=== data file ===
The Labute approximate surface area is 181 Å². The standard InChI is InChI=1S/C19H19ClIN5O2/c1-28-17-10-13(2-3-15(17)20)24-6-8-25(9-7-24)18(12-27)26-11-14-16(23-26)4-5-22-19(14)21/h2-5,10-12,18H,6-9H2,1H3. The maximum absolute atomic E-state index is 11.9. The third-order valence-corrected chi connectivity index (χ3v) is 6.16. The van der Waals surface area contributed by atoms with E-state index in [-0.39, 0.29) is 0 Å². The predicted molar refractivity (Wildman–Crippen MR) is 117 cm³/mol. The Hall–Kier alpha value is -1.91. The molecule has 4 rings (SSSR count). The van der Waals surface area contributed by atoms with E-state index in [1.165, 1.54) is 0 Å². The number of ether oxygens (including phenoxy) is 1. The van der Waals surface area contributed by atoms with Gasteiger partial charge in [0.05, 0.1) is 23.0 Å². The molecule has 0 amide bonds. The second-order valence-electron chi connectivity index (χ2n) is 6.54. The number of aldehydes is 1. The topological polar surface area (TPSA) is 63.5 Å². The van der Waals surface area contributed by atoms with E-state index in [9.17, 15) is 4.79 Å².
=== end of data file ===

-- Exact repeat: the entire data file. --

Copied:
The Labute approximate surface area is 181 Å². The standard InChI is InChI=1S/C19H19ClIN5O2/c1-28-17-10-13(2-3-15(17)20)24-6-8-25(9-7-24)18(12-27)26-11-14-16(23-26)4-5-22-19(14)21/h2-5,10-12,18H,6-9H2,1H3. The maximum absolute atomic E-state index is 11.9. The third-order valence-corrected chi connectivity index (χ3v) is 6.16. The van der Waals surface area contributed by atoms with E-state index in [-0.39, 0.29) is 0 Å². The predicted molar refractivity (Wildman–Crippen MR) is 117 cm³/mol. The Hall–Kier alpha value is -1.91. The molecule has 4 rings (SSSR count). The van der Waals surface area contributed by atoms with E-state index in [1.165, 1.54) is 0 Å². The number of ether oxygens (including phenoxy) is 1. The van der Waals surface area contributed by atoms with Gasteiger partial charge in [0.05, 0.1) is 23.0 Å². The molecule has 0 amide bonds. The second-order valence-electron chi connectivity index (χ2n) is 6.54. The number of aldehydes is 1. The topological polar surface area (TPSA) is 63.5 Å². The van der Waals surface area contributed by atoms with E-state index in [9.17, 15) is 4.79 Å².